Disclaimer: Psychedelics are largely illegal substances, and we do not encourage or condone their use where it is against the law. However, we accept that illegal drug use occurs and believe that offering responsible harm reduction information is imperative to keeping people safe. For that reason, this article is designed to enhance the safety of those who decide to work with psychedelics.
Over the last two decades, psychedelic clinical trials have delivered promising results relative to their potential mental health benefits. However, clinical trials are still in the early stages, meaning the world has a lot more to learn about these complex substances. Fortunately, we’re keeping track of psychedelic research as it evolves so we can bring you the latest evidence-based insights. We’re also monitoring the latest regulatory developments and hot topics so you can impress your friends with mind-blowing psychedelic conversation starters. Here we review the top psychedelics news stories, research findings, and legal milestones you need to know for April 2022.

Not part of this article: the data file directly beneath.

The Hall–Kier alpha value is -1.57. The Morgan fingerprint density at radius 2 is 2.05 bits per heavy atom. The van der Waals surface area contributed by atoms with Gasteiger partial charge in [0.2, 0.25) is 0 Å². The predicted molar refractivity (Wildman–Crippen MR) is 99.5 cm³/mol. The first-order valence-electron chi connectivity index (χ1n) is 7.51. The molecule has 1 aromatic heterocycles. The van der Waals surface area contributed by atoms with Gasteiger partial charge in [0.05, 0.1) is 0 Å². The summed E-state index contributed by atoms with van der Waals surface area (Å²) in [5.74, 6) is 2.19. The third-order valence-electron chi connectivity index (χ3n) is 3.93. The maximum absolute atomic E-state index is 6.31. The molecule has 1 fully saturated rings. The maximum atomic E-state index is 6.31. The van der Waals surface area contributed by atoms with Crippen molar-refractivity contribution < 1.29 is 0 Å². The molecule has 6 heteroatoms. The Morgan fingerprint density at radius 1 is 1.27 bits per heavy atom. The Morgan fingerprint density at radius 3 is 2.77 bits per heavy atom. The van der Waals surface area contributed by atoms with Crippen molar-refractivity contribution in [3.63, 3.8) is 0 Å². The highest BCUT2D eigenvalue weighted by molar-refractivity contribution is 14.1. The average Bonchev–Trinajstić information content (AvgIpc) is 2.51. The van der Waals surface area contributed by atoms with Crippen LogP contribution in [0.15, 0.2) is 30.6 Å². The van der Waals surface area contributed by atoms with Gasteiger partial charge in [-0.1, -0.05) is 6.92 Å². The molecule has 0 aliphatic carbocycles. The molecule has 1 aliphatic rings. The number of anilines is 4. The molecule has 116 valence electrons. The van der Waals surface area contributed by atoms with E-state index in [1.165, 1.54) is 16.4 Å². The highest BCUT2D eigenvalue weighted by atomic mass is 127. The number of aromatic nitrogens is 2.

New Study Explores Psychedelics and Consciousness
Researchers from Johns Hopkins Medicine analyzed the link between psychedelic experiences and shifts in consciousness perspectives. The study surveyed over 1,600 participants (mostly white, primarily Caucasian Americans) that had belief-changing experiences through classic psychedelics, such as LSD, psilocybin mushrooms, and ayahuasca. Ultimately, the Johns Hopkins team discovered that those who reported higher ratings of mystical experiences also developed the perspective that inanimate and animate objects had higher levels of consciousness. After the event, participants began to assign consciousness to insects, fungi, plants, and inanimate natural objects. Sandeep Nayak, M.D., one of the researchers at Johns Hopkins University’s Center for Psychedelic and Consciousness Research, stated the increase of consciousness associated with psychedelic use may be related to “intrinsic drug impact, cultural variables, or whether psychedelics can somehow uncover innate cognitive biases that attach mental qualities to the world.”